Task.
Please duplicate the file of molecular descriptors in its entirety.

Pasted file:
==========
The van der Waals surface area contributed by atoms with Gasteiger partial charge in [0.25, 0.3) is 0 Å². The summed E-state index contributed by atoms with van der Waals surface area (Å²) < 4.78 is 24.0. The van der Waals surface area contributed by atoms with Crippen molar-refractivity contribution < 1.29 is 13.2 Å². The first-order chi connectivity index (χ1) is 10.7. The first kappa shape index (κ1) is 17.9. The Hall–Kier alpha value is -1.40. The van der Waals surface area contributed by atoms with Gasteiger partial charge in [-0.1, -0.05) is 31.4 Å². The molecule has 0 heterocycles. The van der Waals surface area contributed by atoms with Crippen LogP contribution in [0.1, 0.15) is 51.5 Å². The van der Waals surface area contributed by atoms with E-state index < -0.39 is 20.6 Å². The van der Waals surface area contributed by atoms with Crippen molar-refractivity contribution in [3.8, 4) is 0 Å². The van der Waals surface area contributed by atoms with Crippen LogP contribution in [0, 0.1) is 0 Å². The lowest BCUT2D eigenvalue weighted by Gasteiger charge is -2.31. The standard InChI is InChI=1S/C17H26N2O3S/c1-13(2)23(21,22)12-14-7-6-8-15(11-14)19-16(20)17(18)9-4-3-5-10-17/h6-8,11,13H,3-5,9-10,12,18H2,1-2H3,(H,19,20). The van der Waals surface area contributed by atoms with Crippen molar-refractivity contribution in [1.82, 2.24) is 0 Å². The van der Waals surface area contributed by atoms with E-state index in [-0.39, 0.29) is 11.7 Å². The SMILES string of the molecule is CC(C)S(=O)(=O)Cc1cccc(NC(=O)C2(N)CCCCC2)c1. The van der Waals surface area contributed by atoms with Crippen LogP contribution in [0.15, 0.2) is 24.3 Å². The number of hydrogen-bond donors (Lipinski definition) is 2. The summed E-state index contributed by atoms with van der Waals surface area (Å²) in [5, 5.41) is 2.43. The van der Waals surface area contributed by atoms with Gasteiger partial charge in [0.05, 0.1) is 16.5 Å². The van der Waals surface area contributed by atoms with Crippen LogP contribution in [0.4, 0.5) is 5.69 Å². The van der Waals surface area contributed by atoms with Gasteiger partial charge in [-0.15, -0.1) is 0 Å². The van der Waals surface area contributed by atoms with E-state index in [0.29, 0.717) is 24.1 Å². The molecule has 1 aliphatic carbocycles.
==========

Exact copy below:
The van der Waals surface area contributed by atoms with Gasteiger partial charge in [0.25, 0.3) is 0 Å². The summed E-state index contributed by atoms with van der Waals surface area (Å²) < 4.78 is 24.0. The van der Waals surface area contributed by atoms with Crippen molar-refractivity contribution < 1.29 is 13.2 Å². The first-order chi connectivity index (χ1) is 10.7. The first kappa shape index (κ1) is 17.9. The Hall–Kier alpha value is -1.40. The van der Waals surface area contributed by atoms with Gasteiger partial charge in [-0.1, -0.05) is 31.4 Å². The molecule has 0 heterocycles. The van der Waals surface area contributed by atoms with Crippen LogP contribution in [0.1, 0.15) is 51.5 Å². The van der Waals surface area contributed by atoms with E-state index < -0.39 is 20.6 Å². The van der Waals surface area contributed by atoms with Crippen molar-refractivity contribution in [3.8, 4) is 0 Å². The van der Waals surface area contributed by atoms with Crippen LogP contribution in [0, 0.1) is 0 Å². The lowest BCUT2D eigenvalue weighted by Gasteiger charge is -2.31. The standard InChI is InChI=1S/C17H26N2O3S/c1-13(2)23(21,22)12-14-7-6-8-15(11-14)19-16(20)17(18)9-4-3-5-10-17/h6-8,11,13H,3-5,9-10,12,18H2,1-2H3,(H,19,20). The van der Waals surface area contributed by atoms with Crippen molar-refractivity contribution in [1.82, 2.24) is 0 Å². The van der Waals surface area contributed by atoms with E-state index in [-0.39, 0.29) is 11.7 Å². The SMILES string of the molecule is CC(C)S(=O)(=O)Cc1cccc(NC(=O)C2(N)CCCCC2)c1. The van der Waals surface area contributed by atoms with Crippen LogP contribution in [0.15, 0.2) is 24.3 Å². The number of hydrogen-bond donors (Lipinski definition) is 2. The summed E-state index contributed by atoms with van der Waals surface area (Å²) in [5, 5.41) is 2.43. The van der Waals surface area contributed by atoms with Gasteiger partial charge in [0.05, 0.1) is 16.5 Å². The van der Waals surface area contributed by atoms with Crippen LogP contribution in [0.4, 0.5) is 5.69 Å². The van der Waals surface area contributed by atoms with Gasteiger partial charge in [-0.15, -0.1) is 0 Å². The van der Waals surface area contributed by atoms with E-state index in [0.29, 0.717) is 24.1 Å². The molecule has 1 aliphatic carbocycles.